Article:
It is recommended to read this article together with the article Coral reefs.
Coral island development
Charles Darwin assumed that coral islands (reef islands) formed through coral colonization of slowly sinking volcanoes in mid-ocean basins, a theory confirmed by observations a century later. Most coral islands are situated in the tropical zones of the Pacific and Indian oceans, e.g. Kiribati, Maldives, Marshall Islands, Tokelau and Tuvalu. Coral island development results from the interplay of constructive and destructive processes, all of which are important in reef construction. Constructive processes include carbonate production by reef building corals (highly variable, up to about 4 kg CaCO3 m-2year-1) and secondary framework builders (e.g., crustose coralline algae) and benthic organisms (foraminifera, bryozoans, calcareous algae, and mollusks) and precipitation of cements that bind and stabilize sediments. Destructive processes include bioerosion, the action of organisms in destroying reef framework through mechanical boring, etching and chemical dissolution, and physical processes, whereby waves mechanically break the skeletal structure of carbonate material. Vertical reef building dominates when the reef has to catch up with sea level rise and lateral expansion when sea level has stabilized. During vertical reef growth, carbonate sediment is retained in the reef framework. However, once reefs attain sea level, excess carbonate is shed from the reef system. In the past millennium, the average rate of vertical reef growth was below 5 mm/year, while before 6000 years ago, when sea level rise was several times faster, the accretion rate was several times larger too. In contrast, lagoon infill rates are increasing and are currently in the range of 0.5-4 mm/year. Present coral islands are accumulations of detrital sediment (sand and gravel) deposited by waves and currents; these accumulations can reach several meters above sea level. Wave interaction with coral reef platforms is recognized as the principal process mechanism activating geomorphic process on reefs and controlling the formation of reef islands.
Coral reef island protection
Coral reefs provide important protection for coasts and coastal populations against the destructive forces of the sea under storm conditions. Coral reefs are particularly effective wave attenuators. Assessment of a large number of studies shows that a whole coral reef reduces wave height by 76–89%. The most important wave reduction (~64%) is due to the reef crest and a further ~43% reduction is achieved by the reef flat (Fig. 2). Both reef crests and reef flats dissipate disproportionately more wave energy as the incident wave energy increases. In cases where reefs have been degraded, recovery is more beneficial than technical repair with hard structures, in both environmental and cost aspects. Recovery of the reef crest is most effective. However, there is not yet much experience with the design of reef restoration projects. Some success has been achieved with a technique called 'coral gardening', which consists of collecting and selecting coral seed for germination in nurseries, after which the adult corals can be reintroduced on the degraded reef. Coral gardening seems to be a more promising technique than previously experimented coral transplantation. To be effective, recovery techniques require first eliminating the original causes of reef degradation.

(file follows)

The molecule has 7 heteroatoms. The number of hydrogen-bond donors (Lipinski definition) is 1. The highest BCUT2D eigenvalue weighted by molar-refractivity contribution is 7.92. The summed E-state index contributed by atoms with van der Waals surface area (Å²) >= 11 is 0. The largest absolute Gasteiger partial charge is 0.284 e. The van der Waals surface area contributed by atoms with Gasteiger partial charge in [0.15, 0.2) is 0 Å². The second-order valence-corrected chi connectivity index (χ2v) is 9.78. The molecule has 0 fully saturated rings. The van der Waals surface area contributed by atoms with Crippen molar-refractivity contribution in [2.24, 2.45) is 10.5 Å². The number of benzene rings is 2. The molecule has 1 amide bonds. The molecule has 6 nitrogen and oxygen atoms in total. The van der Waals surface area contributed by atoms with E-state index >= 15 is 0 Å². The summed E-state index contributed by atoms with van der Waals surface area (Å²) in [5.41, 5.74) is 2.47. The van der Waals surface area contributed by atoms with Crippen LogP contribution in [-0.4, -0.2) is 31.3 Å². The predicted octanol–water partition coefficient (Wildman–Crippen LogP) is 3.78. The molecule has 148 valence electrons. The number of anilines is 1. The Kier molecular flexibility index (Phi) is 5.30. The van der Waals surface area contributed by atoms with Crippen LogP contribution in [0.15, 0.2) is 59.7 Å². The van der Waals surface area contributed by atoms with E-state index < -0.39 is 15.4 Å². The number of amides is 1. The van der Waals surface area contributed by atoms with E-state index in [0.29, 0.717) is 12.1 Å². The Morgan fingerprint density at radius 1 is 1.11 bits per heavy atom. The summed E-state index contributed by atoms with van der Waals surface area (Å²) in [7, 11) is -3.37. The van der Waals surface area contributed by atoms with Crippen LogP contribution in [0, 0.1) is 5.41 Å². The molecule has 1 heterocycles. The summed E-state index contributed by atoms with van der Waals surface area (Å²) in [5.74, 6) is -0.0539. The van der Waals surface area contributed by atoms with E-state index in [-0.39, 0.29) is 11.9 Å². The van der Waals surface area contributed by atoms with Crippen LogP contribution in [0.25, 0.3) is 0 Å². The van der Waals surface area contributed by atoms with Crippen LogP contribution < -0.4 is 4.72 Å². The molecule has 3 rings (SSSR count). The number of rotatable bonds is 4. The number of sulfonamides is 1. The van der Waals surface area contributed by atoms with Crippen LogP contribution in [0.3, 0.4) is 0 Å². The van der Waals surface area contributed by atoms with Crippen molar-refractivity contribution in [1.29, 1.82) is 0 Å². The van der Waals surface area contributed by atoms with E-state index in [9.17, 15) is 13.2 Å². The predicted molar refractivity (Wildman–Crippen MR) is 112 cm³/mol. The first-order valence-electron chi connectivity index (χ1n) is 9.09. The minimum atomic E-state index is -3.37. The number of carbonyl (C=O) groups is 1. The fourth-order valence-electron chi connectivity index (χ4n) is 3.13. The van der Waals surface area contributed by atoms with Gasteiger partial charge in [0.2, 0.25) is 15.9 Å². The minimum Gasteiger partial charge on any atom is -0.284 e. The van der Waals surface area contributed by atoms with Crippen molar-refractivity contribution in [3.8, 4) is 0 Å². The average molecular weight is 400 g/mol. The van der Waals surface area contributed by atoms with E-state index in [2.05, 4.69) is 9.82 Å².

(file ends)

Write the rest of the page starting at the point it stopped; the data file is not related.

Climate change impact on coral islands
Coral islands are highly vulnerable to sea level rise. Evidence from field observations, physical and numerical modelling suggest that the rate of sea level rise is a crucial factor, along with sediment availability. Observations show that coral islands have increased in size during the past decades in spite of an increase in the rate of sea level rise; this holds in particular for the larger sand-gravel islands. Observations and models suggest that this can be explained by the influx of sediment eroded from the surrounding reefs by storm waves. Under higher sea levels, reef erosion by storm waves can increase, thus providing sediments for island accretion. It is therefore unlikely that sea level rise will render coral islands uninhabitable within the next couple of decades as a result of physical destabilization through wave erosion, an increase in the frequency and magnitude of wave-driven flooding and saline intrusion in the groundwater reservoirs. However, the long-term fate of many coral islands is difficult to predict but probably less reassuring when the increase of the rate of sea level rise persists.
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